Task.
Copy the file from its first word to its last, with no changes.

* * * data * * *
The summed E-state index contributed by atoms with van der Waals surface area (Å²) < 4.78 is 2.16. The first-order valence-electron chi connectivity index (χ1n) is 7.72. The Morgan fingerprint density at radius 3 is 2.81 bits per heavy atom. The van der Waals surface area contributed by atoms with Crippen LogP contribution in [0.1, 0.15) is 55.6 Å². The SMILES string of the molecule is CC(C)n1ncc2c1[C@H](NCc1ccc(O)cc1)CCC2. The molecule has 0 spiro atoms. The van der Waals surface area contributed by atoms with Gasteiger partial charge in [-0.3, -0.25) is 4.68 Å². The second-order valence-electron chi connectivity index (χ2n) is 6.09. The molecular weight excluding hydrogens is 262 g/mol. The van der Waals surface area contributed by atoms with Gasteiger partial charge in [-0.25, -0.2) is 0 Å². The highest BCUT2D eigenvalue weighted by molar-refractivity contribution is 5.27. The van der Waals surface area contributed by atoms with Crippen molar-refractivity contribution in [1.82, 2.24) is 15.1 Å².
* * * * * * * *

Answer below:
The summed E-state index contributed by atoms with van der Waals surface area (Å²) < 4.78 is 2.16. The first-order valence-electron chi connectivity index (χ1n) is 7.72. The Morgan fingerprint density at radius 3 is 2.81 bits per heavy atom. The van der Waals surface area contributed by atoms with Crippen LogP contribution in [0.1, 0.15) is 55.6 Å². The SMILES string of the molecule is CC(C)n1ncc2c1[C@H](NCc1ccc(O)cc1)CCC2. The molecule has 0 spiro atoms. The van der Waals surface area contributed by atoms with Gasteiger partial charge in [-0.3, -0.25) is 4.68 Å². The second-order valence-electron chi connectivity index (χ2n) is 6.09. The molecular weight excluding hydrogens is 262 g/mol. The van der Waals surface area contributed by atoms with Gasteiger partial charge in [-0.25, -0.2) is 0 Å². The highest BCUT2D eigenvalue weighted by molar-refractivity contribution is 5.27. The van der Waals surface area contributed by atoms with Crippen molar-refractivity contribution in [1.82, 2.24) is 15.1 Å².